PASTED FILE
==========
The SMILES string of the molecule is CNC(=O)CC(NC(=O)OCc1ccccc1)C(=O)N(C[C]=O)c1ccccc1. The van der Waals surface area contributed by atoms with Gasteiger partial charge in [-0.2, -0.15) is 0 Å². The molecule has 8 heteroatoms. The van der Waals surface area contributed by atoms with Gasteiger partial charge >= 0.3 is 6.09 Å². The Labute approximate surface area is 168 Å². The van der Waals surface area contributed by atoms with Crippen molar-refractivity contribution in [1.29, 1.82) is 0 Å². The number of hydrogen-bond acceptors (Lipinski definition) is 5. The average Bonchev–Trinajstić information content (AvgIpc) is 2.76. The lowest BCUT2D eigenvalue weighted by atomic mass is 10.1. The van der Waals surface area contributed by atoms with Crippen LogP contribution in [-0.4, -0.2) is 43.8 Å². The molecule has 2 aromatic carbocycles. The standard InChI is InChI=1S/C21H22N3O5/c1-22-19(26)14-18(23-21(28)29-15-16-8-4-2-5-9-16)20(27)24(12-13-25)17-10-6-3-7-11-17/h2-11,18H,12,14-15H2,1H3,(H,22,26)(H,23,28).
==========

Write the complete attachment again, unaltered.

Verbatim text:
The SMILES string of the molecule is CNC(=O)CC(NC(=O)OCc1ccccc1)C(=O)N(C[C]=O)c1ccccc1. The van der Waals surface area contributed by atoms with Gasteiger partial charge in [-0.2, -0.15) is 0 Å². The molecule has 8 heteroatoms. The van der Waals surface area contributed by atoms with Gasteiger partial charge >= 0.3 is 6.09 Å². The Labute approximate surface area is 168 Å². The van der Waals surface area contributed by atoms with Crippen molar-refractivity contribution in [1.29, 1.82) is 0 Å². The number of hydrogen-bond acceptors (Lipinski definition) is 5. The average Bonchev–Trinajstić information content (AvgIpc) is 2.76. The lowest BCUT2D eigenvalue weighted by atomic mass is 10.1. The van der Waals surface area contributed by atoms with Crippen LogP contribution in [-0.4, -0.2) is 43.8 Å². The molecule has 2 aromatic carbocycles. The standard InChI is InChI=1S/C21H22N3O5/c1-22-19(26)14-18(23-21(28)29-15-16-8-4-2-5-9-16)20(27)24(12-13-25)17-10-6-3-7-11-17/h2-11,18H,12,14-15H2,1H3,(H,22,26)(H,23,28).